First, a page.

Sepsis and vancomycin use were found to be highly associated with AKI in the overall cohort as well as for each individual age group. Given that sepsis was defined as the ordering of blood cultures and antibiotics within 24 h of each other and vancomycin was the most common antibiotic prescribed, not surprisingly sepsis was highly colinear with vancomycin. Therefore, sepsis was not included in the final individual logistic regression models built for each age group (Table 2). The area under the curve (AUC) for each of the four age groups was similar indicating a comparable ability to predict AKI across the different age strata at 0.754, 0.769, 0.772, and 0.770 for the 16–25-, 26–35-, 36–45-, and 46–55-year-old age groups, respectively. In order to gain more precise estimates, the AUC was re-fitted using bootstrapping and similar AUC values were also determined across the four age strata. Diabetes, APACHE III score, and vancomycin were significantly positively associated with AKI across all age groups. Specifically, for the young adults (ages 16–25), age, race, diabetes, surgical admission, APACHE III score, hypotensive index, vancomycin, calcineurin inhibitor, NSAID, and other nephrotoxic medication use were all significantly associated with AKI (Table 2). Included in the category of other nephrotoxic medications were acyclovir, mannitol, and phenytoin. However, when each of these drugs was included individually in the model, there was no significant association with AKI.

Table 2 Multivariable logistic regression of risk factors for individuals with acute kidney injury compared to those without acute kidney injury by age categories (years)

Statistically significant interactions between age groups and the potential risk factors were determined (Table 3). Despite a similar ability to predict AKI across the four age strata, certain risk factors were significantly different with respect to age group. The risk factors that had significant interactions with age were cardiac disease, surgical admission, eGFR, calcineurin inhibitor, NSAID, and other nephrotoxic medication use.

Table 3 Multivariable logistic regression of interactions between age groups and risk factors associated with AKI

Table 4 shows outcomes of the patients with AKI in each of the four age strata. In the young adult patients, even though only a small number of patients received RRT (n = 46), 47.8% of patients that received RRT while hospitalized had no recovery from RRT at 90 days. In the 640 patients in the overall patient cohort that received RRT, 59.4% had no recovery from RRT at 90 days. The ICU and hospital length of stay were similar between age groups. Hospital, ICU, 90-day, and 1-year mortality were greater in the older adult groups. AKI was a significant predictor of hospital mortality, ICU mortality, mortality at 90 days and mortality at 1 year in the young adult patients (Table 5). Tables 6 and 7 show the significant role that AKI contributed toward predicting hospital and 1 year post-discharge mortality in the 16–25-year-old age group. Patients with AKI had an increased risk of 1 year post-discharge mortality in all age groups (Fig. 2). Among the variables included in the multivariable logistic regression, it was the APACHE III score, a diagnosis of malignancy, and a diagnosis of AKI during the time of ICU admission only that significantly contributed toward predicting mortality 1 year after discharge (Table 7).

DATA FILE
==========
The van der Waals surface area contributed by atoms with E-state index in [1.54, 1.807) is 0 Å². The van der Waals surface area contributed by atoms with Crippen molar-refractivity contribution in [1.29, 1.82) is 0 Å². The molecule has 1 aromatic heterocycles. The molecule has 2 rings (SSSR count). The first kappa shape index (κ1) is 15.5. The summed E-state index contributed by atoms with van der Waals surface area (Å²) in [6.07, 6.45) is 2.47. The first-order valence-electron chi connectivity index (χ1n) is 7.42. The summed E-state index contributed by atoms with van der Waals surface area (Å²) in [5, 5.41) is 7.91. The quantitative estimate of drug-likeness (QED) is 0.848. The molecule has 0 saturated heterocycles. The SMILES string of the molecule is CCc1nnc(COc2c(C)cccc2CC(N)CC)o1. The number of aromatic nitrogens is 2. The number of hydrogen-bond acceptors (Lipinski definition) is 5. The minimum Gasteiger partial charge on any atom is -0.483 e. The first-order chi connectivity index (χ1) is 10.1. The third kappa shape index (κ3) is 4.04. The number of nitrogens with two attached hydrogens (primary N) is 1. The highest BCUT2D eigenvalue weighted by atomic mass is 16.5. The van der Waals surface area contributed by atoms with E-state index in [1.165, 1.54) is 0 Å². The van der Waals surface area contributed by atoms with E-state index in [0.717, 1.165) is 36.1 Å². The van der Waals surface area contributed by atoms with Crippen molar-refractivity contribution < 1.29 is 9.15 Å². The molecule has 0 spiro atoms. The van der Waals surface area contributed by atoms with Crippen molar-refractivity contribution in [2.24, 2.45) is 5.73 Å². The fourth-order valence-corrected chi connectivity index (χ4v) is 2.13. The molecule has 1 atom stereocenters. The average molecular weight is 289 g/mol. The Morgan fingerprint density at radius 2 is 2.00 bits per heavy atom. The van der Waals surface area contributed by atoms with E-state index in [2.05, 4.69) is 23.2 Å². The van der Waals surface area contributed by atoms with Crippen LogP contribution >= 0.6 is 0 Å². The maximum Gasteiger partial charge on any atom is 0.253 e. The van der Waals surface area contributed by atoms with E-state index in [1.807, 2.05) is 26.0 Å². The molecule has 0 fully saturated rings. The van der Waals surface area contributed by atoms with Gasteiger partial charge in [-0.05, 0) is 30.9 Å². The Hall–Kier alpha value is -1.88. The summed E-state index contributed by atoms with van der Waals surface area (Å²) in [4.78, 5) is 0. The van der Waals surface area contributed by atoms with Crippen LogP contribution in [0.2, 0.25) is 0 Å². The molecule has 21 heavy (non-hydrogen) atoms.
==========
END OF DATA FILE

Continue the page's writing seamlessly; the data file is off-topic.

Table 4 Outcomes of patients with acute kidney injury for each of the four age categories (years)
Table 5 Multivariable logistic regression of outcomes related to acute kidney injury by age categories (years)
Table 6 Multivariable logistic regression of risk factors for hospital mortality by age categories (years)
Table 7 Multivariable logistic regression of risk factors for 1-year mortality by age categories (years)
Fig. 2
figure 2

Kaplan–Meier survival curves for 1-year mortality after ICU discharge


Even in young adult patients, AKI occurred in 39.8%. Similar to the AWARE study, a strength of this investigation is that we defined AKI using both the KDIGO serum creatinine and urine output criteria, given that defining AKI using serum creatinine has been shown to decrease the sensitivity for AKI detection [5]. Our rate of AKI in the young adult patient cohort falls between the rates reported by AWARE (26.9%) and the Acute Kidney Injury-Epidemiologic Prospective Investigation (AKI-EPI) published in 2015 (57.3%) [5, 28].

Importantly, we show AKI to be a significant predictor of hospital and ICU mortality as well as mortality after discharge in young adult critically ill patients, treated in an adult ICU. Similarly, including both ICU and non-ICU patients less than 18 years of age, Sutherland et al. show a significant association of AKI (defined using the KDIGO criteria) with ICU mortality and hospital length of stay. However, in contrast to our findings, they describe no significant association of AKI with mortality outside of the ICU [6]. Along with differences in patient age, the inclusion of patients with non-ICU AKI in their study may explain the discrepant results when compared to ours, which show AKI to be a significant predictor of hospital and 1 year post-discharge mortality in the 16–25-year-old age group.